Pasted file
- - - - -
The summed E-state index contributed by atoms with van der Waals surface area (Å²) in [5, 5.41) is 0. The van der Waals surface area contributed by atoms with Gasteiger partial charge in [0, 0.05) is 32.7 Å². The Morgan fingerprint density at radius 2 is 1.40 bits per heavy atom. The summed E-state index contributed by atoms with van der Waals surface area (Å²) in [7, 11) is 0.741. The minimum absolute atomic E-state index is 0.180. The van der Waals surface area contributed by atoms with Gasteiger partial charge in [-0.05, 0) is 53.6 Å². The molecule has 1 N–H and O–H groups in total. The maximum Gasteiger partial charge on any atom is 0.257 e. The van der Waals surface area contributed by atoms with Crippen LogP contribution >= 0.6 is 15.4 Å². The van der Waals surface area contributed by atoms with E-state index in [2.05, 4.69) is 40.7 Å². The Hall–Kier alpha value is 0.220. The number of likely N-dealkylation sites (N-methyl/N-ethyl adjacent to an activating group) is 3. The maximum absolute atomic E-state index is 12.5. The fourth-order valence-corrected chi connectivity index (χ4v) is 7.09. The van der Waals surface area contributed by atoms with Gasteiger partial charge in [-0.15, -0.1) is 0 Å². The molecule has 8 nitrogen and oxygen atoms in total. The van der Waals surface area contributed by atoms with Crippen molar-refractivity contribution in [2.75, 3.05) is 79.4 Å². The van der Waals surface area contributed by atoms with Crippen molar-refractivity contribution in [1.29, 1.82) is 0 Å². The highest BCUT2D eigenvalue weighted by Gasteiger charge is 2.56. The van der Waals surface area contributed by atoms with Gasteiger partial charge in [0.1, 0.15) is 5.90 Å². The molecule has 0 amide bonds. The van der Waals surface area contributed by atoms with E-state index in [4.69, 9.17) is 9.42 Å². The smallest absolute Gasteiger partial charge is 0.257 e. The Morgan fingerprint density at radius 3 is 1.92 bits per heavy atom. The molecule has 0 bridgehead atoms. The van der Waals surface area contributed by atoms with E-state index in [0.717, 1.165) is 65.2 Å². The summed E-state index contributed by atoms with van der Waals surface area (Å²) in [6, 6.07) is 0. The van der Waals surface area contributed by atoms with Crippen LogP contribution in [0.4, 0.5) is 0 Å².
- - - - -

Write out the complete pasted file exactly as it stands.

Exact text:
The summed E-state index contributed by atoms with van der Waals surface area (Å²) in [5, 5.41) is 0. The van der Waals surface area contributed by atoms with Gasteiger partial charge in [0, 0.05) is 32.7 Å². The Morgan fingerprint density at radius 2 is 1.40 bits per heavy atom. The summed E-state index contributed by atoms with van der Waals surface area (Å²) in [7, 11) is 0.741. The minimum absolute atomic E-state index is 0.180. The van der Waals surface area contributed by atoms with Gasteiger partial charge in [-0.05, 0) is 53.6 Å². The molecule has 1 N–H and O–H groups in total. The maximum Gasteiger partial charge on any atom is 0.257 e. The van der Waals surface area contributed by atoms with Crippen LogP contribution >= 0.6 is 15.4 Å². The van der Waals surface area contributed by atoms with E-state index in [2.05, 4.69) is 40.7 Å². The Hall–Kier alpha value is 0.220. The number of likely N-dealkylation sites (N-methyl/N-ethyl adjacent to an activating group) is 3. The maximum absolute atomic E-state index is 12.5. The fourth-order valence-corrected chi connectivity index (χ4v) is 7.09. The van der Waals surface area contributed by atoms with Gasteiger partial charge in [-0.15, -0.1) is 0 Å². The molecule has 8 nitrogen and oxygen atoms in total. The van der Waals surface area contributed by atoms with Crippen molar-refractivity contribution in [2.75, 3.05) is 79.4 Å². The van der Waals surface area contributed by atoms with Crippen molar-refractivity contribution in [1.29, 1.82) is 0 Å². The highest BCUT2D eigenvalue weighted by Gasteiger charge is 2.56. The van der Waals surface area contributed by atoms with Gasteiger partial charge in [0.1, 0.15) is 5.90 Å². The molecule has 0 amide bonds. The van der Waals surface area contributed by atoms with E-state index in [4.69, 9.17) is 9.42 Å². The smallest absolute Gasteiger partial charge is 0.257 e. The Morgan fingerprint density at radius 3 is 1.92 bits per heavy atom. The molecule has 0 bridgehead atoms. The van der Waals surface area contributed by atoms with E-state index in [0.717, 1.165) is 65.2 Å². The summed E-state index contributed by atoms with van der Waals surface area (Å²) in [6, 6.07) is 0. The van der Waals surface area contributed by atoms with Crippen LogP contribution in [0.4, 0.5) is 0 Å².